September 24, 2014Comments Off on Testimonials

FeverBee Community Management Course – Greenpeace

“The course has been a truly valuable experience to me. It outperformed my expectations and has sent me away fired-up with inspiration and concrete plans. I believe this will make a real difference to the value of my community.

I found that Richard has an admirable degree of knowledge and gave an excellent insight into all the complexities of on the area of community management.

Very informative and interactive”. 


Vanessa van Donselaar, Mobilization Officer, Greenpeace

  Logo-GREENPEACEGreenPeace Logo



Consultancy University of Alaska Anchorage

“Feverbee is truly brings a one of a kind expertise to their community consulting and course. Their use of social science theory and proven methods of interaction, coupled with practical strategies and planning templates, helped our process and project tremendously.

Translating business process and some community concepts to a higher education setting was a new challenge for us, and Nancy was a pleasure to work with and provided thorough support, guidance and feedback through the entire consultancy phase.

Ongoing support offerings andexceptional online resources  left us feeling like we still have a partner in our community strategy, and make Feverbee stand out as a true leaders and innovators in this field”.

Sarah FrickSarah Frick, Academic Commons Community
Assistant Director, Professional Development,  Academic Innovations & eLearning




FeverBee Community Management Course – Oracle Health Services 

“The knowledge and skills I have obtained from this course are helping me become a more effective and influential community manager. I am now able to effectively define and achieve the right goals for the community.

I would recommend this course to anyone involved with online community management”

Michelle-coolican-100x100Michelle CoolicanCommunity Manager, Oracle Health Services





Training – World Bank

“On May 6-7, 2014 we organized a two-day boot camp with a total of 14 workshops delivered by FeverBee on two parallel tracks. Working with FeverBee allowed us to train more than 50 community managers, community leaders, and knowledge management professionals interested in communities.

The community management workshops were very well received by participants, who appreciated not only their content but also the clarity in which was delivered. FeverBee’s workshop materials are being used as the foundation to develop the World Bank Group’s own training materials on building, growing, and managing communities. What FeverBee delivered in two-days will serve our organization for years to come!”.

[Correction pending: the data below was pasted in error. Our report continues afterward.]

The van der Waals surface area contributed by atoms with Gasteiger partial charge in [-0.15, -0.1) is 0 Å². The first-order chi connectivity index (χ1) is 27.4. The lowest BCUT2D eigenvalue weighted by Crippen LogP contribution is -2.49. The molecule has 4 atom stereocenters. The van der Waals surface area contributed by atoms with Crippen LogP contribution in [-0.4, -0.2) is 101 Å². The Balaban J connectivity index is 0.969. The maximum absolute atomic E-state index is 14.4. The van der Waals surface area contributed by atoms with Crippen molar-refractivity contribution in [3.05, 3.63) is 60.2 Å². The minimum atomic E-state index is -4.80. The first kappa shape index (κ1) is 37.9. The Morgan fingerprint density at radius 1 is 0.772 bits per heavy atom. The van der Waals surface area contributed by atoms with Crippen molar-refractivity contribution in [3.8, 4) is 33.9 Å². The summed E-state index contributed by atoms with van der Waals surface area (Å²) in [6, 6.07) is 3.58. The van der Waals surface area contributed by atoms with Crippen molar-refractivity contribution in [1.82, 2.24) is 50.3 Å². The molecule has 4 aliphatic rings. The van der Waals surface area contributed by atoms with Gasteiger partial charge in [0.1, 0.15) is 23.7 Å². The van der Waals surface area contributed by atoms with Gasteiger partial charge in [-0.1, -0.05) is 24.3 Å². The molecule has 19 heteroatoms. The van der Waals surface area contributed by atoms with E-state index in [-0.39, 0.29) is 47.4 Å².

Ivan Butina

 Ivan ButinaConsultant on Communities of Practice, World Bank


FeverBee Community Management Course – AVID

When I completed the course, I was a community manager with more than 4 years of experience, and I found the course to be extremely beneficial. I didn’t think the first half of the course would be very helpful as I already manage 2 active communities for my company, however it offered new advice alongside the more advanced levels of the course which I was primarily interested in.

This background information has helped me understand the things I did wrong, or simply didn’t do in the beginning; and has given me a better understanding of my communities and their members.

The knowledge I have acquired through this course is helping me become a more effective and influential community manager. I am now able to accurately define and achieve the right goals for the community; and am more confident in articulating the needs, purpose, and benefits of the community to upper management.

I would recommend this course to anyone involved with online community management, at all experience levels”

JaredAdler-100x100Jared Adler, Community Manager,






Consultancy – Ben’s Friends

“Ben’s Friends is a network of patient communities helping people living with rare diseases.  The impact of our entire nonprofit depends on using the right software platform to run our communities.  
I did some research on the options but was still unsure of the best solution and anxious that there might be a platform out there that I haven’t heard of.   A consultation with Darren from FeverBee was all it took to get us pointed in the right direction and save us thousands of dollars and months of integration headaches had we gone with the wrong platform. 
Thanks, Feverbee”.
Ben Munoz, Founder of Ben’s Friends
Ben's Friends

FeverBee Community Management Course – Canadian Cancer Society

“Richard has the ability to distill theory from a variety of disciplines and apply it to online communities. His pragmatic suggestions for online community management have proven very valuable in finding the best approach for our organisation”

Heather Sinardo, Senior Manager, CancerConnection, Canadian Cancer Society

Canadian Cancer



FeverBee Community Management Course – Wikimedia Foundation, Inc.

“There are many people and courses – too many – purporting to know how to develop community managers and community management skills. The majority of them are the equivalent of snake-oil remedies, charlatans and hucksters. This is not one of those courses.